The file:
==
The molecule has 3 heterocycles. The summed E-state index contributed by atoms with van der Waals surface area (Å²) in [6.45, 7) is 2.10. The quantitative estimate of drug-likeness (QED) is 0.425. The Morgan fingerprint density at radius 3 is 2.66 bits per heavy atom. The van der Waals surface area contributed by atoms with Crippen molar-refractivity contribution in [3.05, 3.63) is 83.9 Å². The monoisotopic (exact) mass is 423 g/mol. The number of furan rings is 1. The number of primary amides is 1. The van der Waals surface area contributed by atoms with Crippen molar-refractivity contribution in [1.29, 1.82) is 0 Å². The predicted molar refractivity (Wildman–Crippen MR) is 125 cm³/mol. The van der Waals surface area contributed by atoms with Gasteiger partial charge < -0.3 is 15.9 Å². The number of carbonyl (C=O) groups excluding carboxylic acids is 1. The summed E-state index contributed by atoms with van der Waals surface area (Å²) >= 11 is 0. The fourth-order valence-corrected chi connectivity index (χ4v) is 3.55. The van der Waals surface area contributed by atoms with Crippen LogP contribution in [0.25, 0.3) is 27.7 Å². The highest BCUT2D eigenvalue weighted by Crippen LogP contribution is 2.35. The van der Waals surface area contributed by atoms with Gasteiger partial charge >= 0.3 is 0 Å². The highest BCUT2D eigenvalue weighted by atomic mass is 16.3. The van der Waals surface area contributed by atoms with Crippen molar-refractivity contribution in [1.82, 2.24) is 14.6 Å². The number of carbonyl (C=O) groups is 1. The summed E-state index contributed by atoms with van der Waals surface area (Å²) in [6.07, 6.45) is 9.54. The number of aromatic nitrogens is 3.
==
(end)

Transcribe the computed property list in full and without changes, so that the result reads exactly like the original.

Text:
The molecule has 3 heterocycles. The summed E-state index contributed by atoms with van der Waals surface area (Å²) in [6.45, 7) is 2.10. The quantitative estimate of drug-likeness (QED) is 0.425. The Morgan fingerprint density at radius 3 is 2.66 bits per heavy atom. The van der Waals surface area contributed by atoms with Crippen molar-refractivity contribution in [3.05, 3.63) is 83.9 Å². The monoisotopic (exact) mass is 423 g/mol. The number of furan rings is 1. The number of primary amides is 1. The van der Waals surface area contributed by atoms with Crippen molar-refractivity contribution in [1.29, 1.82) is 0 Å². The predicted molar refractivity (Wildman–Crippen MR) is 125 cm³/mol. The van der Waals surface area contributed by atoms with Gasteiger partial charge < -0.3 is 15.9 Å². The number of carbonyl (C=O) groups excluding carboxylic acids is 1. The summed E-state index contributed by atoms with van der Waals surface area (Å²) >= 11 is 0. The fourth-order valence-corrected chi connectivity index (χ4v) is 3.55. The van der Waals surface area contributed by atoms with Crippen LogP contribution in [0.25, 0.3) is 27.7 Å². The highest BCUT2D eigenvalue weighted by Crippen LogP contribution is 2.35. The van der Waals surface area contributed by atoms with Gasteiger partial charge >= 0.3 is 0 Å². The highest BCUT2D eigenvalue weighted by atomic mass is 16.3. The van der Waals surface area contributed by atoms with Crippen molar-refractivity contribution in [1.82, 2.24) is 14.6 Å². The number of carbonyl (C=O) groups is 1. The summed E-state index contributed by atoms with van der Waals surface area (Å²) in [6.07, 6.45) is 9.54. The number of aromatic nitrogens is 3.